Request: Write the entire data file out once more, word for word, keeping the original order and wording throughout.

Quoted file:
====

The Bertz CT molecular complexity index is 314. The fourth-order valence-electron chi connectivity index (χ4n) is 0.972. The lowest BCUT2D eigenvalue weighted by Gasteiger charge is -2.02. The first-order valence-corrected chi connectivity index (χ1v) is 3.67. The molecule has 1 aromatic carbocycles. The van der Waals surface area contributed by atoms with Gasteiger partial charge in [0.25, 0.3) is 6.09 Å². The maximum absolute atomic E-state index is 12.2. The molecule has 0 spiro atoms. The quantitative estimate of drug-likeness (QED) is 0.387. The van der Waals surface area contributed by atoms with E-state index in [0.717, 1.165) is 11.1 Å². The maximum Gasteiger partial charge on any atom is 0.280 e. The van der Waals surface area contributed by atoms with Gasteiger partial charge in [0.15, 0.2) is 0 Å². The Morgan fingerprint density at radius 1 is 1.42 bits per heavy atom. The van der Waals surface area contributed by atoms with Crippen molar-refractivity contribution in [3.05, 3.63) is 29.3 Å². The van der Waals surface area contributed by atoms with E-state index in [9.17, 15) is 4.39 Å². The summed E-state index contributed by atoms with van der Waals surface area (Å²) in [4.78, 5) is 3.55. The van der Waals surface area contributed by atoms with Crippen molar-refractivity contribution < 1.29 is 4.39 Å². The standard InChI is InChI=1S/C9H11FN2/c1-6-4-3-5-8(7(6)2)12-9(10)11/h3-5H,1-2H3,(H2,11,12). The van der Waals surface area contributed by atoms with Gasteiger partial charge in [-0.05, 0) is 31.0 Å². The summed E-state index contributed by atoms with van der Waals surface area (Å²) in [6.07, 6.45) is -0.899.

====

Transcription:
The Bertz CT molecular complexity index is 314. The fourth-order valence-electron chi connectivity index (χ4n) is 0.972. The lowest BCUT2D eigenvalue weighted by Gasteiger charge is -2.02. The first-order valence-corrected chi connectivity index (χ1v) is 3.67. The molecule has 1 aromatic carbocycles. The van der Waals surface area contributed by atoms with Gasteiger partial charge in [0.25, 0.3) is 6.09 Å². The maximum absolute atomic E-state index is 12.2. The molecule has 0 spiro atoms. The quantitative estimate of drug-likeness (QED) is 0.387. The van der Waals surface area contributed by atoms with E-state index in [0.717, 1.165) is 11.1 Å². The maximum Gasteiger partial charge on any atom is 0.280 e. The van der Waals surface area contributed by atoms with Gasteiger partial charge in [0.15, 0.2) is 0 Å². The Morgan fingerprint density at radius 1 is 1.42 bits per heavy atom. The van der Waals surface area contributed by atoms with Crippen molar-refractivity contribution in [3.05, 3.63) is 29.3 Å². The van der Waals surface area contributed by atoms with E-state index in [9.17, 15) is 4.39 Å². The summed E-state index contributed by atoms with van der Waals surface area (Å²) in [4.78, 5) is 3.55. The van der Waals surface area contributed by atoms with Crippen molar-refractivity contribution < 1.29 is 4.39 Å². The standard InChI is InChI=1S/C9H11FN2/c1-6-4-3-5-8(7(6)2)12-9(10)11/h3-5H,1-2H3,(H2,11,12). The van der Waals surface area contributed by atoms with Gasteiger partial charge in [-0.05, 0) is 31.0 Å². The summed E-state index contributed by atoms with van der Waals surface area (Å²) in [6.07, 6.45) is -0.899.